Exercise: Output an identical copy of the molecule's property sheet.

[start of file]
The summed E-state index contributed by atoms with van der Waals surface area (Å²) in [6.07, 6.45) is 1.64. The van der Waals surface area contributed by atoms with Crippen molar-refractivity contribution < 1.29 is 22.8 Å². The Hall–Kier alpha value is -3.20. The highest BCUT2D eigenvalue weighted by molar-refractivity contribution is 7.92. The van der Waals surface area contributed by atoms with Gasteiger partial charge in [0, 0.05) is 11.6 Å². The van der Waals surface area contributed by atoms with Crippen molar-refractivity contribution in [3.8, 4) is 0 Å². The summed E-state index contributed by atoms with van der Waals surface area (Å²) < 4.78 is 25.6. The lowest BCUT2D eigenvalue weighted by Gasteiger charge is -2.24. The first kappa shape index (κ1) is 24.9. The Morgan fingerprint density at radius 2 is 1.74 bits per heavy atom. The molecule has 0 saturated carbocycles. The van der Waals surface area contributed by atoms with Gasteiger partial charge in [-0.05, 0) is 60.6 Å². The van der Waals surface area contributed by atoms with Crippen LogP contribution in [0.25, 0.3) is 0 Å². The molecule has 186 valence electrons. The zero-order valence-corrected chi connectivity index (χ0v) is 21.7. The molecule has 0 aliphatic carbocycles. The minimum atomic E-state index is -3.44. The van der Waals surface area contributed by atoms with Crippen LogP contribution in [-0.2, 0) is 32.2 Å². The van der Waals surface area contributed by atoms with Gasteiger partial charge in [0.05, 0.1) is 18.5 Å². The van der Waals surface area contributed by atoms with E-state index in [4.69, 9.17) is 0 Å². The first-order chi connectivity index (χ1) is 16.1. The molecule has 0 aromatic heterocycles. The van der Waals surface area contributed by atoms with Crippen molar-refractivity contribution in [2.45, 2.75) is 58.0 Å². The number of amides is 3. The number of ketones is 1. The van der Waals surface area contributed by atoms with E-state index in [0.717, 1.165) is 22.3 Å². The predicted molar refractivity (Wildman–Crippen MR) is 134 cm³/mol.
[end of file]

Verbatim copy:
The summed E-state index contributed by atoms with van der Waals surface area (Å²) in [6.07, 6.45) is 1.64. The van der Waals surface area contributed by atoms with Crippen molar-refractivity contribution < 1.29 is 22.8 Å². The Hall–Kier alpha value is -3.20. The highest BCUT2D eigenvalue weighted by molar-refractivity contribution is 7.92. The van der Waals surface area contributed by atoms with Gasteiger partial charge in [0, 0.05) is 11.6 Å². The van der Waals surface area contributed by atoms with Crippen molar-refractivity contribution in [3.8, 4) is 0 Å². The summed E-state index contributed by atoms with van der Waals surface area (Å²) < 4.78 is 25.6. The lowest BCUT2D eigenvalue weighted by Gasteiger charge is -2.24. The first kappa shape index (κ1) is 24.9. The Morgan fingerprint density at radius 2 is 1.74 bits per heavy atom. The molecule has 0 saturated carbocycles. The van der Waals surface area contributed by atoms with Gasteiger partial charge in [-0.05, 0) is 60.6 Å². The van der Waals surface area contributed by atoms with Crippen LogP contribution in [0.25, 0.3) is 0 Å². The molecule has 186 valence electrons. The zero-order valence-corrected chi connectivity index (χ0v) is 21.7. The molecule has 0 aliphatic carbocycles. The minimum atomic E-state index is -3.44. The van der Waals surface area contributed by atoms with Crippen LogP contribution in [-0.2, 0) is 32.2 Å². The van der Waals surface area contributed by atoms with Gasteiger partial charge in [0.05, 0.1) is 18.5 Å². The van der Waals surface area contributed by atoms with E-state index in [4.69, 9.17) is 0 Å². The first-order chi connectivity index (χ1) is 16.1. The molecule has 0 aromatic heterocycles. The van der Waals surface area contributed by atoms with Crippen molar-refractivity contribution in [2.45, 2.75) is 58.0 Å². The number of amides is 3. The number of ketones is 1. The van der Waals surface area contributed by atoms with E-state index in [0.717, 1.165) is 22.3 Å². The predicted molar refractivity (Wildman–Crippen MR) is 134 cm³/mol.